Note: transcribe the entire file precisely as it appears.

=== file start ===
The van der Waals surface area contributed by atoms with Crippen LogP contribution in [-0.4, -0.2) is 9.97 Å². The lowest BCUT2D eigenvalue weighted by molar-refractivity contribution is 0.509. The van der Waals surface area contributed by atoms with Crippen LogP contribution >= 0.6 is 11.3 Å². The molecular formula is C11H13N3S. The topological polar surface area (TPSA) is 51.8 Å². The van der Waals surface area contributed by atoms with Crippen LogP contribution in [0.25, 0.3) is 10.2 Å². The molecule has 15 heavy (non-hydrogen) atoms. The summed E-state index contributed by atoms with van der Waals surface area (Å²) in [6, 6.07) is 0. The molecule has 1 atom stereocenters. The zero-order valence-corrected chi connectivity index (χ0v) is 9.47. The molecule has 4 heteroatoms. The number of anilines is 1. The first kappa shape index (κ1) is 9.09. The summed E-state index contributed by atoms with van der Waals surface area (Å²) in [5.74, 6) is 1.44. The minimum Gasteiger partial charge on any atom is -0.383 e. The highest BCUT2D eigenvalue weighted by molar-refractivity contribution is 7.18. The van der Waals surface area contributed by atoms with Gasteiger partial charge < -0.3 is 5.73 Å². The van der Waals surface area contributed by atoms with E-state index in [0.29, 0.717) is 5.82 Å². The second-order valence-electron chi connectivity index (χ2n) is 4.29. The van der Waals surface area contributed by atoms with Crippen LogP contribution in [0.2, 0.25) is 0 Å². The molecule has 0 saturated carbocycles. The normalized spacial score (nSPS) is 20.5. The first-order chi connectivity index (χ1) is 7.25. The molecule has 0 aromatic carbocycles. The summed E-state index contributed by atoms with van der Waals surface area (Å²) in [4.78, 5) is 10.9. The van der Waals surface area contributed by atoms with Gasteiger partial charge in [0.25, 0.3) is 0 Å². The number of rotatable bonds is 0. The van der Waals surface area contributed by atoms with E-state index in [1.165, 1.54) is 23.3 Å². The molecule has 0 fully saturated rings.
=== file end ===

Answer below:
The van der Waals surface area contributed by atoms with Crippen LogP contribution in [-0.4, -0.2) is 9.97 Å². The lowest BCUT2D eigenvalue weighted by molar-refractivity contribution is 0.509. The van der Waals surface area contributed by atoms with Crippen LogP contribution >= 0.6 is 11.3 Å². The molecular formula is C11H13N3S. The topological polar surface area (TPSA) is 51.8 Å². The van der Waals surface area contributed by atoms with Crippen LogP contribution in [0.25, 0.3) is 10.2 Å². The molecule has 15 heavy (non-hydrogen) atoms. The summed E-state index contributed by atoms with van der Waals surface area (Å²) in [6, 6.07) is 0. The molecule has 1 atom stereocenters. The zero-order valence-corrected chi connectivity index (χ0v) is 9.47. The molecule has 4 heteroatoms. The number of anilines is 1. The first kappa shape index (κ1) is 9.09. The summed E-state index contributed by atoms with van der Waals surface area (Å²) in [5.74, 6) is 1.44. The minimum Gasteiger partial charge on any atom is -0.383 e. The highest BCUT2D eigenvalue weighted by molar-refractivity contribution is 7.18. The van der Waals surface area contributed by atoms with Gasteiger partial charge < -0.3 is 5.73 Å². The van der Waals surface area contributed by atoms with E-state index in [0.29, 0.717) is 5.82 Å². The second-order valence-electron chi connectivity index (χ2n) is 4.29. The van der Waals surface area contributed by atoms with Crippen LogP contribution in [0.2, 0.25) is 0 Å². The molecule has 0 saturated carbocycles. The normalized spacial score (nSPS) is 20.5. The first-order chi connectivity index (χ1) is 7.25. The molecule has 0 aromatic carbocycles. The summed E-state index contributed by atoms with van der Waals surface area (Å²) in [4.78, 5) is 10.9. The van der Waals surface area contributed by atoms with Gasteiger partial charge in [0.25, 0.3) is 0 Å². The number of rotatable bonds is 0. The van der Waals surface area contributed by atoms with E-state index in [1.165, 1.54) is 23.3 Å². The molecule has 0 fully saturated rings.